“So much to share from the heart remembering all with whom I have shared my life over these years – I thought of my dear parents and brothers and sisters and their families and mission, of the priests in our parish and the sisters in our school and my classmates then, and of my teachers and friends in high school and in college at Fordham. I thought to of my fellow Jesuits from the day I entered the Jesuit novitiate on August 14, 1958 – batchmates over the years and my Jesuit teachers in philosophy and theology. On my mind, too, like places of Jesuit assignment – Ateneo in Manila and the Ateneo in Zamboanga – my students, my fellow teachers and administrators and the community we served . . .”
But with this email, the special remembrance is with the Jesuit volunteers Philippines which was begun in school year 1980 – 1981 with the efforts of four Jesuits – Jemy See, Vic Labao, Noel Vasquez and myself. It was a wonderful experience – would young people accept the call, the challenge, to serve in the many poor rural areas or in difficult urban situations? The answer was a resounding – YES! And here we are, almost 1,000 JVPs later – Pagliliingkod-Kusangloob. We thank God for his grace.
It is not a coincidence but a grace that Fr. Bill came back to be the chaplain once again of the JVP community.
Last year, on August 23, 2019, for the first time in its four decades of existence, a Jesuit Volunteer, Genifer Buckley, a graduate of Ateneo de Zamboanga University, was killed during the mission year. When Gen was buried, I wrote:
“You live in your partner Kath who knows how blessed she is and will give even more than two persons could for the rest of her life.”
“You live in your fellow Jesuit Volunteers of Batch 40 who knew you most in our community and will always tell the wonderful, funny, and profound stories about you.”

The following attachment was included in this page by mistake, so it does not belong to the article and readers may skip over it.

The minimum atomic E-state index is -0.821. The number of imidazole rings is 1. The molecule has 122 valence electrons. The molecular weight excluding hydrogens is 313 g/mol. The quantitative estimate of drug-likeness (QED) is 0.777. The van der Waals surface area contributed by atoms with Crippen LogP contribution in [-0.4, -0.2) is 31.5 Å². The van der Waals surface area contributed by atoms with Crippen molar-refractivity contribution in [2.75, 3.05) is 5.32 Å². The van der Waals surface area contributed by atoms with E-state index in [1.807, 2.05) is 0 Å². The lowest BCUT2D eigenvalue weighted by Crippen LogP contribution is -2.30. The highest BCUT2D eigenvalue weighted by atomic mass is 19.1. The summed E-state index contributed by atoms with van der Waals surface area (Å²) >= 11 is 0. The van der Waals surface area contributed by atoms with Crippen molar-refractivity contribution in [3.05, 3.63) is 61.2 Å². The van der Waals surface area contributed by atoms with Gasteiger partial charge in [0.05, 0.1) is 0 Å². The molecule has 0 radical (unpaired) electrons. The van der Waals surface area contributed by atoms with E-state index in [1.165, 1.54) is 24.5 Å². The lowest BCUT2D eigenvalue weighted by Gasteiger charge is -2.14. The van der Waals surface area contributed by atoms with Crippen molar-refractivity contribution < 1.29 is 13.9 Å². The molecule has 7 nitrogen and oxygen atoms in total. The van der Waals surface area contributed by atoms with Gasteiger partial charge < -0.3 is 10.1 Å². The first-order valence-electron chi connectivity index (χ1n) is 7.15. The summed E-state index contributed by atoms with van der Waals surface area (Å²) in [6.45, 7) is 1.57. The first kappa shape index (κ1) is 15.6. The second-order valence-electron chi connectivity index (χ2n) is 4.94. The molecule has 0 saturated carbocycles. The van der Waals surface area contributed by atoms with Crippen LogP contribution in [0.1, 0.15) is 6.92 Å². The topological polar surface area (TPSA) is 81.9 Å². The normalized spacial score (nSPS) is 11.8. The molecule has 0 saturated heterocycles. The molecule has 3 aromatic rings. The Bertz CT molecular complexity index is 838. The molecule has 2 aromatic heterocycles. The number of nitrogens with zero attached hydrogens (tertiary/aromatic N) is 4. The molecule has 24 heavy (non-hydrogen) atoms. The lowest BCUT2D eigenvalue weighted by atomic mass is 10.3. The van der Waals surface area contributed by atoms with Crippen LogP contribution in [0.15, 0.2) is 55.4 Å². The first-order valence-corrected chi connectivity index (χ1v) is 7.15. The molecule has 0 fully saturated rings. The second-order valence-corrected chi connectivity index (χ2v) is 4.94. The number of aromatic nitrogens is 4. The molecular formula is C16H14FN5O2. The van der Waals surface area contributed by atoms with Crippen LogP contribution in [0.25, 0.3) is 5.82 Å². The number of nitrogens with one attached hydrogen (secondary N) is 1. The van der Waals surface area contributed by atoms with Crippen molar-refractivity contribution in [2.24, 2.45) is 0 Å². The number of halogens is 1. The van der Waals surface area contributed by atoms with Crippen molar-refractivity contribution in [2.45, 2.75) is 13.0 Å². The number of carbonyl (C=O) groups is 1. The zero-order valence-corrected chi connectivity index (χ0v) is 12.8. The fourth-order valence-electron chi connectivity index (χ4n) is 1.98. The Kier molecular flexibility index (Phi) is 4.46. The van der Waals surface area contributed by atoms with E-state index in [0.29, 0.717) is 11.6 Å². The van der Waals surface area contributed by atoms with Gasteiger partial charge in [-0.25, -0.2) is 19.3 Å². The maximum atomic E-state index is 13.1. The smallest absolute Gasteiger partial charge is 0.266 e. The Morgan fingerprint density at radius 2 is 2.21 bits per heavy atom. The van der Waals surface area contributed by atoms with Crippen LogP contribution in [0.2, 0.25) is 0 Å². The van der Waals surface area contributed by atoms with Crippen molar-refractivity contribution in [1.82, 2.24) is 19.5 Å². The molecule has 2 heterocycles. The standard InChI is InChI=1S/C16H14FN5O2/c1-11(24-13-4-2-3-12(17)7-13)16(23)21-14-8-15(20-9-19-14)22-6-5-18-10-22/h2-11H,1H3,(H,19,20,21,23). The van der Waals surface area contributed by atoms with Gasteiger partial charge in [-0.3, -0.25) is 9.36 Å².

“You live in Fr Bill Kreutz, founding chaplain of JVP, who has gone back and forth to Mindanao this week to be with your family and loved ones, neither age or distance preventing him to exemplify cura personalis – the empathy and love for others that you also showed in your brief sojourn on earth.”
“You live in all of us – volunteers from 40 years who died with you last August 23, knowing what happened to you could have happened to any of us, gathering together this week in our local communities and places of work to celebrate your generosity and sacrifice.”
“You live of course in your family, your students in Ateneo de Zamboanga and Pangantucan, your friends and school mates in Zamboanga City and Zamboanga del Sur, and even in those who haven’t met you but has been touched by your story, inspired now also to volunteer and give without counting the cost.”
Indeed, Gen’s death (and COVID-19) did not deter people from joining the Jesuit Volunteers.
Two weeks ago, we sent out Batch 41 – a total of eight volunteers. Five women, three men; one from Manila, two each from Zamboanga and Cagayan de Oro, and three from Naga. Four of the volunteers will be sent to Mindanao (Bukidnon and Davao del Norte) to work in schools and social development organizations, while the other four will serve in Luzon, two for the Jesuit Prison Service, one in a parish in Caloocan, and the last in a Jesuit college in Culion, Palawan. One of the volunteers is a lawyer, joining a cohort of Jesuit Volunteers who were already lawyers when they volunteered or like me went to law school after our volunteer years.
We used to say that JVP ruined our lives, but that was not really accurate, even if partially correct in that JVP messed up many of our well-laid plans. What becoming a Jesuit Volunteer has instead done is to transfigure our lives, change it forever in ways we could never imagine or hope for. This is surely the case for our Batch 41 volunteers.